The Senate Intelligence Committee's report on the CIA program that included torturing al-Qaida detainees provides eight "primary" examples in which the CIA said it obtained good intelligence as a result of what it called "enhanced interrogation techniques," and the Senate panel's conclusions that the information was available elsewhere and without resorting to brutal interrogations.
A look at those examples of the CIA's claims and the Senate's counterclaims, according to the Senate report:
THE CIA SAID U.S. citizen Jose Padilla was implicated in the so-called Dirty Bomb/Tall Buildings plotting. Terror leader Khalid Sheikh Mohammad tasked Padilla in 2002 with conducting an operation using natural gas to explode tall buildings in the United States, later known as the "Tall Buildings Plot." Over the next few years, the CIA cited the capture of Padilla before he could pull off such a plot as a prime example of how "key intelligence collected from (High Value Detainee) interrogations after applying interrogation techniques" had "enabled CIA to disrupt terrorist plots" and "capture additional terrorists." It also said the information was otherwise unavailable and saved lives.
THE SENATE REPORT SAYS the CIA first received reporting on the threat posed by Padilla from a foreign government. Eight days later, al-Qaida operative Abu Zubaydah gave the FBI information on the plot without names, four months before the CIA began using its harsh interrogation techniques on Zubaydah, and after the intelligence community had concluded that Padilla's plots were infeasible.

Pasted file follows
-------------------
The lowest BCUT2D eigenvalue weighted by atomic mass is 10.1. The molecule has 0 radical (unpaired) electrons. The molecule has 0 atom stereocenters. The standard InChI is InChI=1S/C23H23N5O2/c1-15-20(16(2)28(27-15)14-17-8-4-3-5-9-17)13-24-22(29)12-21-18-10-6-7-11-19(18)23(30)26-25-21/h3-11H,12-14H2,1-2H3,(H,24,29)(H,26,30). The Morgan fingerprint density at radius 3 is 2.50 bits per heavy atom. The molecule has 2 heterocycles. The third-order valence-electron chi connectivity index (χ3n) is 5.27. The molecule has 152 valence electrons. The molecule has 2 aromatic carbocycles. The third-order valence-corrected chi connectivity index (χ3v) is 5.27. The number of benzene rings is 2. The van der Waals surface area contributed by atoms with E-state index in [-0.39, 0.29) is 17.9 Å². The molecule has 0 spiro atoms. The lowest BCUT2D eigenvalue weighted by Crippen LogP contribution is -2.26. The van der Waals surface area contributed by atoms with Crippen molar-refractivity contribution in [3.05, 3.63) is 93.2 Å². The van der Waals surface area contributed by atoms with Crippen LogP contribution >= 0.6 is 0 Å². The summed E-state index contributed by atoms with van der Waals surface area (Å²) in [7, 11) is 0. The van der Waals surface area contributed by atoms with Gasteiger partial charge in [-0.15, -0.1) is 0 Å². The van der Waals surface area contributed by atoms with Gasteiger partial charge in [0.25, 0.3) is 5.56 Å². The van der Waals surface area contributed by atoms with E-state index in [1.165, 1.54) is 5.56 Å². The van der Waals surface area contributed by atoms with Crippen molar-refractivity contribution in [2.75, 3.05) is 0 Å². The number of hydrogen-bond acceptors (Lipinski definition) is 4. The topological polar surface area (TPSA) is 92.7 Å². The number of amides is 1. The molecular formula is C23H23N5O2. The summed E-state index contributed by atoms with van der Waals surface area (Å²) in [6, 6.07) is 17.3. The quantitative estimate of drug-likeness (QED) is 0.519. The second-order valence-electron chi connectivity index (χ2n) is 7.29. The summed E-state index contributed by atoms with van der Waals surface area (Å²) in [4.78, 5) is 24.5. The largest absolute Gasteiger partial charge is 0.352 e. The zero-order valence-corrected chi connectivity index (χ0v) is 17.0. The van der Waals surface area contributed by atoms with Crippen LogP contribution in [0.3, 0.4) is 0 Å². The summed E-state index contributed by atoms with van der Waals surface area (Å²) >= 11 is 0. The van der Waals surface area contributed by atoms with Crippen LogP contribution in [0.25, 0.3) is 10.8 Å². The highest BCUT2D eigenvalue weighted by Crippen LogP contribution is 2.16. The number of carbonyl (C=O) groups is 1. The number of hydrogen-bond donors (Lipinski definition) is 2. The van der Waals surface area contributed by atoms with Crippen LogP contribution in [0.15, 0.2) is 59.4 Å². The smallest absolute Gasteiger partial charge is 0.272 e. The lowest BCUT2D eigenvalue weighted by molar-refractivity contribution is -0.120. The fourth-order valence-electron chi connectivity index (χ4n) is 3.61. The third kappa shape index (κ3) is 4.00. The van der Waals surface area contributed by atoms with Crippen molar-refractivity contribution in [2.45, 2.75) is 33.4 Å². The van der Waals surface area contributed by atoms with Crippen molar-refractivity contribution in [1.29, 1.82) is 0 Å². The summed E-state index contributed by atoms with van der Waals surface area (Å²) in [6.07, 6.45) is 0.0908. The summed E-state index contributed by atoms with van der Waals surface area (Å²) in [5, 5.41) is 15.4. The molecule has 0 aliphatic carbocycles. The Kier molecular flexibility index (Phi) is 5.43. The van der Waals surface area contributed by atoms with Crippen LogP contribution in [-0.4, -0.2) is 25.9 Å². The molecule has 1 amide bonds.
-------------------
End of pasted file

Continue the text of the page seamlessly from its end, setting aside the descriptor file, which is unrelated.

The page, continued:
THE KARACHI PLOTS
THE CIA SAID in November 2007 talking points to the CIA director that it disrupted the so-called Karachi Plot, a plan to conduct attacks against the U.S. consulate and other U.S. interests in Pakistan "after applying the waterboard along with other interrogation techniques." It said the plot was uncovered during the initial interrogations of Khallad Bin Attash and Ammar al-Baluchi and later confirmed by Mohammad. A CIA briefing prepared for Vice President Dick Cheney in March 2005 under the heading "Interrogation Results" also said "use of DOJ-authorized enhanced interrogation techniques ... has enabled us to disrupt terrorist plots, capture additional terrorists (including) the Karachi Plot." In its written response to the Senate's report on Tuesday, the CIA said it should have said it "revealed ongoing attack plotting against the U.S. official presence in Karachi that prompted the consulate to take further steps to protect its officers."
THE SENATE REPORT SAYS the Karachi Plot was disrupted with the confiscation of explosives and the arrests of al-Baluchi and bin Attash in April 2003. The operation and arrests were conducted unilaterally by Pakistani authorities and were unrelated to any reporting from the CIA's Detention and Interrogation Program. At the time of their arrest, the plot leaders were far from being ready to carry out the attack.